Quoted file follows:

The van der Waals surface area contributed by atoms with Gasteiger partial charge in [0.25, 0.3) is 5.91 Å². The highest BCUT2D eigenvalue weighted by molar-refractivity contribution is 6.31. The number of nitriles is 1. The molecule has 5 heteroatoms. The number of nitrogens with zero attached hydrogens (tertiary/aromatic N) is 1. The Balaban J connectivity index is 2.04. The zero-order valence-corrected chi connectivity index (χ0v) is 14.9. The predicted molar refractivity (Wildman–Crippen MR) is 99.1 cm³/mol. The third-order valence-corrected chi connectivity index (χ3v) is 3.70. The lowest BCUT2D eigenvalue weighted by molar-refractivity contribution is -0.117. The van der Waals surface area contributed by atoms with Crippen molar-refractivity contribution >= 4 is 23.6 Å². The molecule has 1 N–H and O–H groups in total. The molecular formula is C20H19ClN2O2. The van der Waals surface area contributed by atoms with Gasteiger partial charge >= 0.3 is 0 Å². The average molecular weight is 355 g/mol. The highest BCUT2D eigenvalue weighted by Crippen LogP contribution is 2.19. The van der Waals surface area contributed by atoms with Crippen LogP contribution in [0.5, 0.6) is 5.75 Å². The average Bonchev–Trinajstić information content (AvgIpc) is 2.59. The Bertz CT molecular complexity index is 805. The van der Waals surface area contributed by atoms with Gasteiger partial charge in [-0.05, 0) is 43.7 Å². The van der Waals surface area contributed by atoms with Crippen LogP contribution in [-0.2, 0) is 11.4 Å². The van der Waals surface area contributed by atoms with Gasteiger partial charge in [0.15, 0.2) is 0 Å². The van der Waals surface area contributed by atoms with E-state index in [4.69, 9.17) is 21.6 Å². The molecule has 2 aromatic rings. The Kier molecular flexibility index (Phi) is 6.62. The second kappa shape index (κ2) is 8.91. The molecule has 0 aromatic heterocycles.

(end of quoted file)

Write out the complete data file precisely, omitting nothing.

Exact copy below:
The van der Waals surface area contributed by atoms with Gasteiger partial charge in [0.25, 0.3) is 5.91 Å². The highest BCUT2D eigenvalue weighted by molar-refractivity contribution is 6.31. The number of nitriles is 1. The molecule has 5 heteroatoms. The number of nitrogens with zero attached hydrogens (tertiary/aromatic N) is 1. The Balaban J connectivity index is 2.04. The zero-order valence-corrected chi connectivity index (χ0v) is 14.9. The predicted molar refractivity (Wildman–Crippen MR) is 99.1 cm³/mol. The third-order valence-corrected chi connectivity index (χ3v) is 3.70. The lowest BCUT2D eigenvalue weighted by molar-refractivity contribution is -0.117. The van der Waals surface area contributed by atoms with Crippen molar-refractivity contribution >= 4 is 23.6 Å². The molecule has 1 N–H and O–H groups in total. The molecular formula is C20H19ClN2O2. The van der Waals surface area contributed by atoms with Gasteiger partial charge >= 0.3 is 0 Å². The average molecular weight is 355 g/mol. The highest BCUT2D eigenvalue weighted by Crippen LogP contribution is 2.19. The van der Waals surface area contributed by atoms with Crippen LogP contribution in [0.5, 0.6) is 5.75 Å². The average Bonchev–Trinajstić information content (AvgIpc) is 2.59. The Bertz CT molecular complexity index is 805. The van der Waals surface area contributed by atoms with Gasteiger partial charge in [-0.05, 0) is 43.7 Å². The van der Waals surface area contributed by atoms with Crippen LogP contribution in [-0.2, 0) is 11.4 Å². The van der Waals surface area contributed by atoms with Gasteiger partial charge in [0.15, 0.2) is 0 Å². The van der Waals surface area contributed by atoms with E-state index in [4.69, 9.17) is 21.6 Å². The molecule has 2 aromatic rings. The Kier molecular flexibility index (Phi) is 6.62. The second kappa shape index (κ2) is 8.91. The molecule has 0 aromatic heterocycles.